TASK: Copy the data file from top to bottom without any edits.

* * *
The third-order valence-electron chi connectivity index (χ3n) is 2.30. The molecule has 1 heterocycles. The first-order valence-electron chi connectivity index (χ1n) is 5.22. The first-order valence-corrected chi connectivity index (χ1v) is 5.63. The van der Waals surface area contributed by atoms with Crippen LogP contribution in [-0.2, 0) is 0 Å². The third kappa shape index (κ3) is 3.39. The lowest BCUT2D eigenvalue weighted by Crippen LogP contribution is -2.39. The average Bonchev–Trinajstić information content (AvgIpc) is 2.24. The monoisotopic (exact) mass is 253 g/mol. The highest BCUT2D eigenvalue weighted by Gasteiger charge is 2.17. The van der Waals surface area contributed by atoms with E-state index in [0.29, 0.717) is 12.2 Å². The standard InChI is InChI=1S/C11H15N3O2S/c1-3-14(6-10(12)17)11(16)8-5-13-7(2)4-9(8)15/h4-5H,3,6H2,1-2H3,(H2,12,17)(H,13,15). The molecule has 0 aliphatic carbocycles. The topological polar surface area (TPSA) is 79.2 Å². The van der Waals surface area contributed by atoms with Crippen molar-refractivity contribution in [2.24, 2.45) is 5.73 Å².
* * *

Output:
The third-order valence-electron chi connectivity index (χ3n) is 2.30. The molecule has 1 heterocycles. The first-order valence-electron chi connectivity index (χ1n) is 5.22. The first-order valence-corrected chi connectivity index (χ1v) is 5.63. The van der Waals surface area contributed by atoms with Crippen LogP contribution in [-0.2, 0) is 0 Å². The third kappa shape index (κ3) is 3.39. The lowest BCUT2D eigenvalue weighted by Crippen LogP contribution is -2.39. The average Bonchev–Trinajstić information content (AvgIpc) is 2.24. The monoisotopic (exact) mass is 253 g/mol. The highest BCUT2D eigenvalue weighted by Gasteiger charge is 2.17. The van der Waals surface area contributed by atoms with E-state index in [0.29, 0.717) is 12.2 Å². The standard InChI is InChI=1S/C11H15N3O2S/c1-3-14(6-10(12)17)11(16)8-5-13-7(2)4-9(8)15/h4-5H,3,6H2,1-2H3,(H2,12,17)(H,13,15). The molecule has 0 aliphatic carbocycles. The topological polar surface area (TPSA) is 79.2 Å². The van der Waals surface area contributed by atoms with Crippen molar-refractivity contribution in [2.24, 2.45) is 5.73 Å².